Meditation has changed my life. It has helped me manage my mast cell activation symptoms, bizarre reactions to chemicals, dampen an explosive temper and get over the fear of food, and it’s certainly not an exaggeration to say that I have meditation to thank for minimising my food intolerances/reactions to food. How? Most likely a region of my brain called the limbic system was somehow triggered to remain “on” following a particularly harrowing experience with food and has spent the next few years hyper-analysing every morsel for its potential to hurt me. That’s what I think anyway.
But, as I say over and over again to those with histamine intolerance – “it’s not about the food”. Focusing on the food rather than understanding the role of hormones, digestive enzymes, mast cell instability and the brain’s determination to detect and avoid things that make us ill or it perceives could kill us, is not to see the wood for the trees. So to exclusively focus on what food is having which effect on the body is likely creating a situation where the brain amplifies every tiny glitch into a monster symptom.
That’s where mediation comes in. Learning to manage the body’s flight or fight response to food, even the harmless triggers, in my case has involved seriously chilling out in the kitchen and at the dinner table. Letting go, understanding that I can’t, nor do I wish to, control every single thing about my diet and my environment, is what I decided I wanted out of mediation. And so I worked towards it. What I did learn to control however was my body’s response to (harmless) triggers. You certainly won’t find me arguing that commercial dishwashing liquid, make up or tap water is particularly safe – I’ve just accepted that the enormous effort it took to avoid all these things and more importantly tell people over and over again how sick I would get if I did was actually making me sicker. I was talking myself into an illness.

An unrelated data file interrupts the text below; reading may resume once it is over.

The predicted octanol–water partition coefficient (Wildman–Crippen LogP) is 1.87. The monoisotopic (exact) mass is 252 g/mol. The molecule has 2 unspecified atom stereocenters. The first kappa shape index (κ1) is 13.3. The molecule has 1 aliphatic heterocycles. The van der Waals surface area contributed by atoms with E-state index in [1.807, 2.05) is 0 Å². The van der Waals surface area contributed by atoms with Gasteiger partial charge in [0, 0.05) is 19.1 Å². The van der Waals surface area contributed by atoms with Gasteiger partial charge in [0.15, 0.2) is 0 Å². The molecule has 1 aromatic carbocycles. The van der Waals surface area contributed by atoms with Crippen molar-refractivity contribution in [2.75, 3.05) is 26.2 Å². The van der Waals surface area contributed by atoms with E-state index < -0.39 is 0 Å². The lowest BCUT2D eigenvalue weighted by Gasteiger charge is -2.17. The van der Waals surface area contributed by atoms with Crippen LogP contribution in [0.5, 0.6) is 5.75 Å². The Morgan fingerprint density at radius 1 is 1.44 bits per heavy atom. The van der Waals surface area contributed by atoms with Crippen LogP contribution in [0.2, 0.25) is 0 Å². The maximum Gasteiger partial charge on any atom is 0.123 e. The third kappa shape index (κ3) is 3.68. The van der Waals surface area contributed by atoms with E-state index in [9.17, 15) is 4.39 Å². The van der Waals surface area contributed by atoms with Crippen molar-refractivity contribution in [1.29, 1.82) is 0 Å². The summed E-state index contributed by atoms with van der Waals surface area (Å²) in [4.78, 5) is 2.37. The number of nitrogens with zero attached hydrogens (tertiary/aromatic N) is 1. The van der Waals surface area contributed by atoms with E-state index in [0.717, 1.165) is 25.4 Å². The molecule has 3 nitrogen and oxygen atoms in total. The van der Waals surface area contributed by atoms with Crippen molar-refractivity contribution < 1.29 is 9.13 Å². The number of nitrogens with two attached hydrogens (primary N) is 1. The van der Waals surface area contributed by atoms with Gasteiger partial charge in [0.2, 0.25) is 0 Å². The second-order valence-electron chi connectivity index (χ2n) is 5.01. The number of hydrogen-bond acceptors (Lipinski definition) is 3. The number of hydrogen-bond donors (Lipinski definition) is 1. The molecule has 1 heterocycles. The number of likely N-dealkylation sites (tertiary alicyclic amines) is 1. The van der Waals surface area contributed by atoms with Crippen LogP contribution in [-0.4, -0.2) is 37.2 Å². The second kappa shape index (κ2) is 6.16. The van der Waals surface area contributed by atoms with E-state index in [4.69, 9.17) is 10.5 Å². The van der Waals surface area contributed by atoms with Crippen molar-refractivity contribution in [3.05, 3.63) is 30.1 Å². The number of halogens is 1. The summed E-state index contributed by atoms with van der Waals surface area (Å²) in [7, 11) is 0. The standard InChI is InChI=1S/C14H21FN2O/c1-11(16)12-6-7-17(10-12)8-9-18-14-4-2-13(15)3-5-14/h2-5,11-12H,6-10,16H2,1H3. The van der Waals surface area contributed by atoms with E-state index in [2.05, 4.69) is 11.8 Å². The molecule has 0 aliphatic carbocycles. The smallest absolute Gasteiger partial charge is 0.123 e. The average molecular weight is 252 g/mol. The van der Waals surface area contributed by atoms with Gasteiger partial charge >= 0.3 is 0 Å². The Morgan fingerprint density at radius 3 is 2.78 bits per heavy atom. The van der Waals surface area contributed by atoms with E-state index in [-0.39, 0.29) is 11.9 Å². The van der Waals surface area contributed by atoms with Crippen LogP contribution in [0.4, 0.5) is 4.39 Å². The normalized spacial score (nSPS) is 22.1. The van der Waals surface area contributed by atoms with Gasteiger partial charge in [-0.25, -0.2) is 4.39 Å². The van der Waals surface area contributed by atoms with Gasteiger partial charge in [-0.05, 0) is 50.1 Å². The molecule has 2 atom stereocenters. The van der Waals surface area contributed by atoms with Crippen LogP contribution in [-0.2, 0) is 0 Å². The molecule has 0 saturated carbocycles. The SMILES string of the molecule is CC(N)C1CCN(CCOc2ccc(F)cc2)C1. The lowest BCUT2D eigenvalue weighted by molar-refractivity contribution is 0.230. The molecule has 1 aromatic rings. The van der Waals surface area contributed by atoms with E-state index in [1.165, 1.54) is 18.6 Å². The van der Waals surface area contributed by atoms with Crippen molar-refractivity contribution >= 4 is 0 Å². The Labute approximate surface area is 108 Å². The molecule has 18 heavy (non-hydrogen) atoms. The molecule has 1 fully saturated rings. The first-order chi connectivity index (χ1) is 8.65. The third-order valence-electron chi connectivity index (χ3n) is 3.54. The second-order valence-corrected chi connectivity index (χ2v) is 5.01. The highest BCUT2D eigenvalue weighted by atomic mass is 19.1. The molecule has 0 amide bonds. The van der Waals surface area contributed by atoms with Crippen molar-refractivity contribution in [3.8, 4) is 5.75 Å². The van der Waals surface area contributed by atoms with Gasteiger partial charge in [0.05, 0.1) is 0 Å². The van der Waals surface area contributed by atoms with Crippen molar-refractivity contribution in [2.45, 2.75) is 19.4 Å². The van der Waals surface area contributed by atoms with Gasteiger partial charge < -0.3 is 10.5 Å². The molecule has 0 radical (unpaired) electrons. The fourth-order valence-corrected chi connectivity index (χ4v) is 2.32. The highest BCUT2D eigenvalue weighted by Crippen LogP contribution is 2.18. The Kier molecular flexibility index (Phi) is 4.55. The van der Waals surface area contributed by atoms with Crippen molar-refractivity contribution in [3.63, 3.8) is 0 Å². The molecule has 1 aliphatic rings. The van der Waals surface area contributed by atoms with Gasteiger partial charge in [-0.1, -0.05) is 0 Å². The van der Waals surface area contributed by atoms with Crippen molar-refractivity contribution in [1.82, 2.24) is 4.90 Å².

That’s where the Silva Method of meditation and healing comes in. For the last six months I have spent 15 minutes – 1 hr daily practising taking myself to a deep level of relaxation where I am able to kill my worst reactions and visualise myself not reacting to foods and chemicals. While there are many ways to meditate, it’s the one that allowed me to understand that I can go deep, really deep, and even control pain. I’ve used it for everything from getting rid of migraines, to stopping myself from passing out after vitamin B12 injections and even controlling minor reactions to food (which I am NOT endorsing – a minor reaction can turn deadly for many).
Given that I am always worried someone will get hurt following the path I have chosen for myself, I have till now not shared the event that changed my life. The one that gave me complete control over my condition. I want to make absolutely clear that what happened wasn’t the result of a choice, but rather being completely out of options.
Please do not try this at home. Do not try it without consulting a doctor. Just don’t try it ok? I could never forgive myself if something happened to you.
Ok, now you may read on.
The incident that changed everything…
Kenya, we travelled down a dirt road for 20 minutes to reach this beautiful house on the beach to have a party. Blaring music, drunken dancing (not me!). I have suddenly taking poorly. Not wanting to spoil the party by leaving, I try to chill on a sun lounger by the water’s edge. Suddenly wracked by waves of nausea, the dreaded “warm brain” I haven’t experienced in years, and a sudden out of body feeling; I decide that yakking my guts up on the impromptu dance floor might be more of a buzzkill, so with my heart about to jump out of my chest, I begin weaving my way up the path to the bedroom. A sideways glance at a mirror on the staircase frightens the life out of me.